High-rise apartment fires – evacuate or not?

by FM Media

The safest option in the event of fire in a high-rise residential building may be to not evacuate at all, says DAVID BARBER from Arup Fire, who is carrying out a major study assessing evacuation options.

The Australian Bureau of Statistics indicates that high-rise housing in Australia is currently increasing at a faster rate than the total population. It is expected to continue increasing as the growth of urban living and resistance to urban sprawl requires city planners to utilise building height to house a growing population. Throughout the world high-rise residential buildings have fairly common construction methods, floor layouts and occupant characteristics.
A study into the effectiveness of high-rise residential building evacuation is currently underway to ascertain the most appropriate method of providing protection for occupants in a fire emergency.
The Building Code of Australia states that all new buildings over 25 metres in height are required to have an Emergency Warning and Intercom System (EWIS) in accordance with Australian Standard 1670.4 (among other fire safety features). This standard recommends that apartment owners or an Owners Corporation will implement a cohesive phased evacuation plan to the Australian Standard 3745.
Following the methodology outlined within AS 3745, the successful use of an EWIS requires a team of volunteer floor warden, who need to be well-trained, and a chief warden to guide the phased evacuation. Regular training and drills by building occupants are also required. All wardens need to be available to implement the phased evacuation instructions on the first alert tones to direct the evacuation of occupants.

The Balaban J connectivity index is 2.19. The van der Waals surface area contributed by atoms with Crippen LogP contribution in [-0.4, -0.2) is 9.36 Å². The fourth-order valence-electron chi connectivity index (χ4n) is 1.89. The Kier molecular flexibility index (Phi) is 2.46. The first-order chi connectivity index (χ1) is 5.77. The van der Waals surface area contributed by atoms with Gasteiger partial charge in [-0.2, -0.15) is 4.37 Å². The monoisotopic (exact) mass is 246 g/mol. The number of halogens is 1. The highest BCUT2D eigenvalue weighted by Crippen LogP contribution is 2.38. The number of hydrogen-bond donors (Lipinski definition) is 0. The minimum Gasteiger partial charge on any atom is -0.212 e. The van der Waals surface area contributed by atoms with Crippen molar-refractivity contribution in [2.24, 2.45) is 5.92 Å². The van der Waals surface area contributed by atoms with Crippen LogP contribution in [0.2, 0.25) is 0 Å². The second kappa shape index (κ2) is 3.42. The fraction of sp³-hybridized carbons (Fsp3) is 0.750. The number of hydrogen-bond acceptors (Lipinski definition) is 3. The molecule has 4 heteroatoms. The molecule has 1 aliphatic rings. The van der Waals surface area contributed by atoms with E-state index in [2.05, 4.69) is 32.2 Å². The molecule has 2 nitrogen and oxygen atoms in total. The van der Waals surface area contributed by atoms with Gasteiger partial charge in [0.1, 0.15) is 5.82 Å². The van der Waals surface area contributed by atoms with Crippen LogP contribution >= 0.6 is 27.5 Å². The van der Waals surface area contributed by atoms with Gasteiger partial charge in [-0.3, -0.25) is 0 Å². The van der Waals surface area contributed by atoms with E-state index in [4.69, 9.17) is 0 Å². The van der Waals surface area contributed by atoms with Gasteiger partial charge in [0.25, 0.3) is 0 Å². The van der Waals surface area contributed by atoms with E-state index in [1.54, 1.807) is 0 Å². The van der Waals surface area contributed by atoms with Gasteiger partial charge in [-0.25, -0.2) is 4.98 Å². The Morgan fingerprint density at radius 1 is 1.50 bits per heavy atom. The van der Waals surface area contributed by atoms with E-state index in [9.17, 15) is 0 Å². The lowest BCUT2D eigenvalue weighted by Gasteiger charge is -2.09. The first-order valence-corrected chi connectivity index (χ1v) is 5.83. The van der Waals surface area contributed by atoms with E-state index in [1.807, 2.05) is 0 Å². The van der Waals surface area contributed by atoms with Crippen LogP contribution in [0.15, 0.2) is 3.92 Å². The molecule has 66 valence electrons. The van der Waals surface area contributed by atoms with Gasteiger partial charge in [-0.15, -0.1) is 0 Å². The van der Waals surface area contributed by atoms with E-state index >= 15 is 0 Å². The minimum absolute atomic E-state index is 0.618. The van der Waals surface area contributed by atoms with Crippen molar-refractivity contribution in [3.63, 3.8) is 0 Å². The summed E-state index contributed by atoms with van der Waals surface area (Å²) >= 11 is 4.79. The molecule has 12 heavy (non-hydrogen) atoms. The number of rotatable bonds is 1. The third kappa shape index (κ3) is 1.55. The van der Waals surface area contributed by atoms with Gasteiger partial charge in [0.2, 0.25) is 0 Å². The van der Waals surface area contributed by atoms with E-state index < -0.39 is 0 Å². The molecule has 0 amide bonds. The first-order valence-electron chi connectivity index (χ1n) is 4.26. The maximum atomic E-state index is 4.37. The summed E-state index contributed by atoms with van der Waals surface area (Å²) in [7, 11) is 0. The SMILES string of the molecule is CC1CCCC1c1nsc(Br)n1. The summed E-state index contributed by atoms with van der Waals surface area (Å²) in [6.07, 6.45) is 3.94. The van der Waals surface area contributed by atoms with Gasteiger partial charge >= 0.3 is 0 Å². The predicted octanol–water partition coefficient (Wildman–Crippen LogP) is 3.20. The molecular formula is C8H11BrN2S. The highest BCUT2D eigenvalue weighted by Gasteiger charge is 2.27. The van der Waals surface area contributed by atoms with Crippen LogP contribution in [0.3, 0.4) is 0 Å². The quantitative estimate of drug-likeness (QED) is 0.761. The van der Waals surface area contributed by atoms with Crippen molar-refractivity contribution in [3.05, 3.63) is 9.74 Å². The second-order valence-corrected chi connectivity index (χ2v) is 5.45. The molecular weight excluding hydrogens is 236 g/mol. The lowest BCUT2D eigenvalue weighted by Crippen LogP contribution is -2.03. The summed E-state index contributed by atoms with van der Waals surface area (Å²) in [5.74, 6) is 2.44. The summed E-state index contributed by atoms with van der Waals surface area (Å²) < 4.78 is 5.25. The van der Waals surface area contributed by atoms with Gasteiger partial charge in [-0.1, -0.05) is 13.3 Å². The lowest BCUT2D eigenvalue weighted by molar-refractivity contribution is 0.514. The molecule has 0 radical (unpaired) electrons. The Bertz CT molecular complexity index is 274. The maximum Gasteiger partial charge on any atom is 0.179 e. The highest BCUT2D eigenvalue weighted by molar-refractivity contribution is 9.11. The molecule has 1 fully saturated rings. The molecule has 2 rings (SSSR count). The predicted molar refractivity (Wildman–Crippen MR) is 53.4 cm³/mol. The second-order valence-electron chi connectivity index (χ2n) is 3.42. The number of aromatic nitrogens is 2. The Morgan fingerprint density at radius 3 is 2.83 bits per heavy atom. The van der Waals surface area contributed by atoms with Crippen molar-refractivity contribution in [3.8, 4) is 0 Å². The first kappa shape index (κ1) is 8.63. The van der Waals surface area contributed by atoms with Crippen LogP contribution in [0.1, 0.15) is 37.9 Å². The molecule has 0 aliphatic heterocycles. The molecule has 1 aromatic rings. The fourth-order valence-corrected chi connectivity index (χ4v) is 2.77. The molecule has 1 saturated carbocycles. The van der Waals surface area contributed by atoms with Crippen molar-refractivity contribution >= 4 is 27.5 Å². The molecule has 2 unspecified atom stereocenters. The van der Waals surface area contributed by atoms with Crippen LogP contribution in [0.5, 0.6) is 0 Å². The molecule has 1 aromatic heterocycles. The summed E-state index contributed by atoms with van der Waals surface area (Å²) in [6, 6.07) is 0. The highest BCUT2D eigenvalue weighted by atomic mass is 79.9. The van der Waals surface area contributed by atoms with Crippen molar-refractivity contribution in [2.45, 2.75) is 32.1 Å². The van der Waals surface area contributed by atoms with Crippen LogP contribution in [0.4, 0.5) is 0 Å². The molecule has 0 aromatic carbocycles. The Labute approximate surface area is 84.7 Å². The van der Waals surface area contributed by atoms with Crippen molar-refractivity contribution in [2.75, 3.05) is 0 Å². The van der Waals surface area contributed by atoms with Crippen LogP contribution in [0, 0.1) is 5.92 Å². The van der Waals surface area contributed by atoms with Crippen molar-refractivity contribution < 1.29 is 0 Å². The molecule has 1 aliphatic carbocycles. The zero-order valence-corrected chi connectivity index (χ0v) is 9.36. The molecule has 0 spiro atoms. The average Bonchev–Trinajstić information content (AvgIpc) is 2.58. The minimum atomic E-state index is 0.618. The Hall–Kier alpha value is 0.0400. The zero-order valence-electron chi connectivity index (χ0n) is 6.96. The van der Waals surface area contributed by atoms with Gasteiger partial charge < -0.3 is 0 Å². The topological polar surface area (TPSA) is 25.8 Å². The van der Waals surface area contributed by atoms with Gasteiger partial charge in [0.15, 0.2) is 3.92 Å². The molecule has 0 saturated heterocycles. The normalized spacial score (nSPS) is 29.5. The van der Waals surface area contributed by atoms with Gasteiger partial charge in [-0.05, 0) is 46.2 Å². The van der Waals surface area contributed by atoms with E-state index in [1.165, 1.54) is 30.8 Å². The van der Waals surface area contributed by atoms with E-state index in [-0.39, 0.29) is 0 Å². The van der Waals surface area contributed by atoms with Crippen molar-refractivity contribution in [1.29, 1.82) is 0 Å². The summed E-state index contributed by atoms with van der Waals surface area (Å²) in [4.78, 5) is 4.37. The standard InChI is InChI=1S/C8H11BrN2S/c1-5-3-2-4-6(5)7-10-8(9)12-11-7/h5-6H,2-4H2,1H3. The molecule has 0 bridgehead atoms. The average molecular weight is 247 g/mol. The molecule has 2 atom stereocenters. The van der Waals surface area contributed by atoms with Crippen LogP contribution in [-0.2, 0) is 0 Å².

Unfortunately, residential buildings do not have persons who are available at all times to be a warden or who are willing to commit to this role. Typically, there is little or no warden structure in place for most high-rise residential buildings. Occupants are often untrained and may have little understanding of what differing tones mean.
As a result, the EWIS is used as an occupant warning system only, with little expectation that wardens will be in place. There is an assumption that by providing highly audible fire alarms, directional signage and fire exits, occupants will evacuate of their own accord. Unfortunately this is not always correct.

‘Wait and see’ approach
The reality for high-rise residential buildings is that there is a lack of motivation by occupants to evacuate. Many occupants will choose to ignore alert tones and just ‘wait and see’, feeling significantly safer in their unit if there is no direct threat from a fire. Occupants, having heard the alarm previously in their building and not evacuated, may interpret their past behaviour to be the correct action and remain in their apartment.
People living or sleeping within their apartment will generally feel safer within their fire-compartmented unit, rather than in the unknown conditions within stairwells or corridors. Residents who are on floors remote from the fire may decide not to evacuate until fire-fighters arrive, which could be 10 to 15 minutes into fire development. At this stage residents are probably safer within their unit.